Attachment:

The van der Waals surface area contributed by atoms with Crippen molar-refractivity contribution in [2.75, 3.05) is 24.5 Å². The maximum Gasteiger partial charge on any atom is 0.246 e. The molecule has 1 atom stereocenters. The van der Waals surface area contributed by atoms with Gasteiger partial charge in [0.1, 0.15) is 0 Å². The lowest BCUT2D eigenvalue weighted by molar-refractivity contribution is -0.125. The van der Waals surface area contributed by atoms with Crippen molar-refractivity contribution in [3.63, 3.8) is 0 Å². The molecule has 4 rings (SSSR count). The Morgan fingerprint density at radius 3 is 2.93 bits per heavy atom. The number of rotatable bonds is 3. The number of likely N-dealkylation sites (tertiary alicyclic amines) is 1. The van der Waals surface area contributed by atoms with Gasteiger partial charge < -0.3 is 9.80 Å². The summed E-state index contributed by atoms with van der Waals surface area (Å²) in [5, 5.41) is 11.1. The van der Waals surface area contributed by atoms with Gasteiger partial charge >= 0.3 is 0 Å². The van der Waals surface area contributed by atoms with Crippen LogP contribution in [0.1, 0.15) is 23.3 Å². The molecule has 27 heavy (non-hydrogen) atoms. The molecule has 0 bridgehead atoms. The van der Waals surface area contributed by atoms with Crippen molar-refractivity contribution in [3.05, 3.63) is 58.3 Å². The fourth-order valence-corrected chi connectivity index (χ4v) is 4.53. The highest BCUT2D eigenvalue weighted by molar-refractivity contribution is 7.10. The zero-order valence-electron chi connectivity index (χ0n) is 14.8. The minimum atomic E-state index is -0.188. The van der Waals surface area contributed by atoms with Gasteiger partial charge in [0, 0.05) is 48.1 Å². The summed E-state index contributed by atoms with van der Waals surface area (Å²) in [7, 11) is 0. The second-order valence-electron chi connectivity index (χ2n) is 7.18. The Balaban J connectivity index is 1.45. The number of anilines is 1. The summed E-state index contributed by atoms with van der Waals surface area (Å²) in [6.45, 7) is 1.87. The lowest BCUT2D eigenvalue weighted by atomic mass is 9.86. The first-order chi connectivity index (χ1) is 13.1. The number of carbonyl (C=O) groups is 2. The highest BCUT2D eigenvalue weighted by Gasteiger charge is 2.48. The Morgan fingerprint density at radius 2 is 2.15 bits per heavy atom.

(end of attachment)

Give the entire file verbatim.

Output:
The van der Waals surface area contributed by atoms with Crippen molar-refractivity contribution in [2.75, 3.05) is 24.5 Å². The maximum Gasteiger partial charge on any atom is 0.246 e. The molecule has 1 atom stereocenters. The van der Waals surface area contributed by atoms with Gasteiger partial charge in [0.1, 0.15) is 0 Å². The lowest BCUT2D eigenvalue weighted by molar-refractivity contribution is -0.125. The van der Waals surface area contributed by atoms with Crippen molar-refractivity contribution in [3.63, 3.8) is 0 Å². The molecule has 4 rings (SSSR count). The Morgan fingerprint density at radius 3 is 2.93 bits per heavy atom. The number of rotatable bonds is 3. The number of likely N-dealkylation sites (tertiary alicyclic amines) is 1. The van der Waals surface area contributed by atoms with Gasteiger partial charge < -0.3 is 9.80 Å². The summed E-state index contributed by atoms with van der Waals surface area (Å²) in [5, 5.41) is 11.1. The van der Waals surface area contributed by atoms with Gasteiger partial charge >= 0.3 is 0 Å². The van der Waals surface area contributed by atoms with Crippen LogP contribution in [0.1, 0.15) is 23.3 Å². The molecule has 27 heavy (non-hydrogen) atoms. The molecule has 0 bridgehead atoms. The van der Waals surface area contributed by atoms with Crippen molar-refractivity contribution in [3.05, 3.63) is 58.3 Å². The fourth-order valence-corrected chi connectivity index (χ4v) is 4.53. The highest BCUT2D eigenvalue weighted by molar-refractivity contribution is 7.10. The zero-order valence-electron chi connectivity index (χ0n) is 14.8. The minimum atomic E-state index is -0.188. The van der Waals surface area contributed by atoms with Gasteiger partial charge in [0, 0.05) is 48.1 Å². The summed E-state index contributed by atoms with van der Waals surface area (Å²) in [7, 11) is 0. The second-order valence-electron chi connectivity index (χ2n) is 7.18. The Balaban J connectivity index is 1.45. The number of anilines is 1. The summed E-state index contributed by atoms with van der Waals surface area (Å²) in [6.45, 7) is 1.87. The lowest BCUT2D eigenvalue weighted by atomic mass is 9.86. The first-order chi connectivity index (χ1) is 13.1. The number of carbonyl (C=O) groups is 2. The highest BCUT2D eigenvalue weighted by Gasteiger charge is 2.48. The Morgan fingerprint density at radius 2 is 2.15 bits per heavy atom.